Offline Assassini

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Re: Thoughts on Anita Sarkeesian's videos?
« Reply #108 on: September 10, 2014, 09:19:53 AM »
And as Shjade pointed out, Saints Row 3 was on the very short list of exceptions to the stripper trope.  ;)

Yes, there are good games that push boundaries - this is why I think that Anita is primarily being emo.  She ignores those games in favor of hyping the bits and pieces of those games that fall into her world-view.  The Myst series was incredibly popular.  I've already mentioned Metroid, which is one of Nintendo's top series 'despite' having a female protagonist who is out there kicking ass and taking initials.  (No time to take names.)  I'd bet if Anita even mentions Metroid it's in regards to the 'bonus' of getting Samus into a minimal outfit at some point.

True, true. And yes, that's exactly what I mean. She over-reacts assuming that every little thing makes her and other women a victim and she cherry picks examples. Your example of Metroid is a fabulous one actually, because it strikes me that she really would focus on that one tiny scene at the end of the game rather than an entire game where people didn't even know that Samus Arran was a woman, because she was just a strong character. I mean, she might mention the current generation of Zero Suit Samus with her high-heeled costume, but I actually have seen a fair number of responses and comments from gamers, pretty much to a man/woman pointing out that the high heels look ridiculous on the costume. The fact is, Miss Sarkeesian really doesn't give us gamers enough credit.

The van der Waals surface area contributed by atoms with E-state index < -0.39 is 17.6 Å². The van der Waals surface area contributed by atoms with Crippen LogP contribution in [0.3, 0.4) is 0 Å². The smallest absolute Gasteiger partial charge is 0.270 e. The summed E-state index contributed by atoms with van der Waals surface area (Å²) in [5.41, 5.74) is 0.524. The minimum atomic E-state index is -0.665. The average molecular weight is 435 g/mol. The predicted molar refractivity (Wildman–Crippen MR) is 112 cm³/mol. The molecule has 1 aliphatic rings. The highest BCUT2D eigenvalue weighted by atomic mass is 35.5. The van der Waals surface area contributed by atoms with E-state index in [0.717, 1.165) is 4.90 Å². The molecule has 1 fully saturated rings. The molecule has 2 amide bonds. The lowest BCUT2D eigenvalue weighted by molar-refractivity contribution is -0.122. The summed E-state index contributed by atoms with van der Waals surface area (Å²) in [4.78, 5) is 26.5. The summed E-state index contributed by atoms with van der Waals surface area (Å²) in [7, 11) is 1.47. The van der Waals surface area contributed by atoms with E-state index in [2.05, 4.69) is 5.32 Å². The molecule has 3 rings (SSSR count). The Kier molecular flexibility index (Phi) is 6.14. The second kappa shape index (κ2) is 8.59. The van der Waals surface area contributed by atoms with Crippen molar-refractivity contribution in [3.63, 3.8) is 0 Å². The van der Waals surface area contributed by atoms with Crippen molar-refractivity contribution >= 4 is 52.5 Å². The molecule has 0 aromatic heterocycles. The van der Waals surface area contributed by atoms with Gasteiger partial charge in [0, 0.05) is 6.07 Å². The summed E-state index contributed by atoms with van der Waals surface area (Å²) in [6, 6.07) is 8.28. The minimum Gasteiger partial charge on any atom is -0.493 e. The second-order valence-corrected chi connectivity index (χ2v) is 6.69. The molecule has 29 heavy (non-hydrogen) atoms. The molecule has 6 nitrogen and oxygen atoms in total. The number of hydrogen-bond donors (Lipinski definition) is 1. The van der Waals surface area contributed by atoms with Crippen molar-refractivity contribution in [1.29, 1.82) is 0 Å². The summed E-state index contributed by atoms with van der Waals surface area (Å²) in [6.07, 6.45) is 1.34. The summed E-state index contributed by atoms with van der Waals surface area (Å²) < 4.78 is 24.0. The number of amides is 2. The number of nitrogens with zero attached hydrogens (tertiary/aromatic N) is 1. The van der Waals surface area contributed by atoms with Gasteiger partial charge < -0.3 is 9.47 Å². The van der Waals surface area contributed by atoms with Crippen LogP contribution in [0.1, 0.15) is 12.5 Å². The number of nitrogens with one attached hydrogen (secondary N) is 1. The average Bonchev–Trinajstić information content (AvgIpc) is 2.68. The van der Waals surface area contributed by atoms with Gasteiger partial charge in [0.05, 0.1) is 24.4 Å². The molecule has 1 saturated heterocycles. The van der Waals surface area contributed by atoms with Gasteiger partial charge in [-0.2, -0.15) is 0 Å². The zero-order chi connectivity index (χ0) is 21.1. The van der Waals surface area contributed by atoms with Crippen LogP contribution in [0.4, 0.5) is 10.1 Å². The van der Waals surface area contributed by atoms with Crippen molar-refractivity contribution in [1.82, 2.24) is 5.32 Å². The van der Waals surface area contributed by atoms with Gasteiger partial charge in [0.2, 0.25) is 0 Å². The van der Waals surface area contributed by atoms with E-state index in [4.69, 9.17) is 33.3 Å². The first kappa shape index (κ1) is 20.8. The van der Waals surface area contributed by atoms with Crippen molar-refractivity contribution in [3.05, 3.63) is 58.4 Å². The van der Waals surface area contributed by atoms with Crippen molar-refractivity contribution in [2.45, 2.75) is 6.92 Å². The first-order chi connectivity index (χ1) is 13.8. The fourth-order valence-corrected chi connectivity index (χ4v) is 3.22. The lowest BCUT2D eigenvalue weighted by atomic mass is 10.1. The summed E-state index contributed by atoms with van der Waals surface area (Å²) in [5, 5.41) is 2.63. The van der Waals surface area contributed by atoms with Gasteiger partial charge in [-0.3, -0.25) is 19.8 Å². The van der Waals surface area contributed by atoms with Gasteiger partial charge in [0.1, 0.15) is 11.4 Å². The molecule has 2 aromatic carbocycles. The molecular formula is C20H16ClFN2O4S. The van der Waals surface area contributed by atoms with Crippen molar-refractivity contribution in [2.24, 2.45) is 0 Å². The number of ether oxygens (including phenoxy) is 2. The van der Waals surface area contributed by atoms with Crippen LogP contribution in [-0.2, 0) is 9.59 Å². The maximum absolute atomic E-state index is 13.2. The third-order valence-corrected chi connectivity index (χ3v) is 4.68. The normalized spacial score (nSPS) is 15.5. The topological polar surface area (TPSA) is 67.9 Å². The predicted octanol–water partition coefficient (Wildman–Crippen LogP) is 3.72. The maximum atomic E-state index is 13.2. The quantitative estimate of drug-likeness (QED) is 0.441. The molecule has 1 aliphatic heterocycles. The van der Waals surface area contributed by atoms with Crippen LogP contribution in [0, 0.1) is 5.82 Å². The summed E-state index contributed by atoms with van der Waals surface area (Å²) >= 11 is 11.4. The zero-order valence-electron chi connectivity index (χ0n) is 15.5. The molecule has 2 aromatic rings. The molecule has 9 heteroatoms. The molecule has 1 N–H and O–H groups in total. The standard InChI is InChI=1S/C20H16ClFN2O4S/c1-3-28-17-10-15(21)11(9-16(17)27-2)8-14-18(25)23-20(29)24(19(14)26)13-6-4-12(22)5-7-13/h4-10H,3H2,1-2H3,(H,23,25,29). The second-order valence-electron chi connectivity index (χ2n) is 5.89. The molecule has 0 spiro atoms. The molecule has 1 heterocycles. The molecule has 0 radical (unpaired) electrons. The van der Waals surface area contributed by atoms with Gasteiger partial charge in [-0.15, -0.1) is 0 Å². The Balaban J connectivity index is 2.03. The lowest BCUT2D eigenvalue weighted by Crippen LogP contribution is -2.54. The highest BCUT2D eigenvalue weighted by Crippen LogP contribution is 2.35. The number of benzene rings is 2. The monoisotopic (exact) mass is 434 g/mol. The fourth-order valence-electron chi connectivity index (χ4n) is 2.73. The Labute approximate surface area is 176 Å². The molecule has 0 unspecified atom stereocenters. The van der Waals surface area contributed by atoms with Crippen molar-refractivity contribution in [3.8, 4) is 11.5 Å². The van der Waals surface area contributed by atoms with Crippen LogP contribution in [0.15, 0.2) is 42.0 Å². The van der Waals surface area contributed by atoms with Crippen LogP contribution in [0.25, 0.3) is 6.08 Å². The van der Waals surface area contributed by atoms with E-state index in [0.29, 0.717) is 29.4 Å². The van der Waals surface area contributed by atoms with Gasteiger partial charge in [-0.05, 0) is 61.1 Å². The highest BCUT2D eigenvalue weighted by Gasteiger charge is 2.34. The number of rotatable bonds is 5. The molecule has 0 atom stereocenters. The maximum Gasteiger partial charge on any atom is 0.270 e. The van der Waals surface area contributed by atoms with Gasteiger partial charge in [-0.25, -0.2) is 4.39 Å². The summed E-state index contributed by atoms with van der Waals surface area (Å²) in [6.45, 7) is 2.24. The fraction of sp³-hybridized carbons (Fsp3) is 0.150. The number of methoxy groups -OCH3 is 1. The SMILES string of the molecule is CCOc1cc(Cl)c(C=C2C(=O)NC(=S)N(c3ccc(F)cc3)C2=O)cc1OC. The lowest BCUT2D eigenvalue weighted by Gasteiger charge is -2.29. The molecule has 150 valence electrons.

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Re: Thoughts on Anita Sarkeesian's videos?
« Reply #109 on: September 10, 2014, 09:46:14 AM »
*nods*  There are things that we can improve, and I think that's what the conversation has kind of drifted to here, but it's not nearly as much of a misogynistic wasteland as the videos imply.

(And I think I was referring to the Zero Suit - I'm only vaguely remembering that there is an unlockable costume that didn't really amount to much more than 'fanservice'.  And from your comment, it sounds like it kinda failed at even being that.)

Offline Caehlim

Re: Thoughts on Anita Sarkeesian's videos?
« Reply #110 on: September 10, 2014, 09:49:43 AM »
Yeah, the latest incarnations of Samus have been really depressing. I loved her in the original game, and was so shocked at the end to discover she was female (in a good way though). Then all of a sudden she's wearing this uber-fem power armour that looks like it's made out of tissue paper. She was way cooler when she had the confidence to rock the master-chief look.

Offline Assassini

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Re: Thoughts on Anita Sarkeesian's videos?
« Reply #111 on: September 10, 2014, 09:59:49 AM »
*nods*  There are things that we can improve, and I think that's what the conversation has kind of drifted to here, but it's not nearly as much of a misogynistic wasteland as the videos imply.

(And I think I was referring to the Zero Suit - I'm only vaguely remembering that there is an unlockable costume that didn't really amount to much more than 'fanservice'.  And from your comment, it sounds like it kinda failed at even being that.)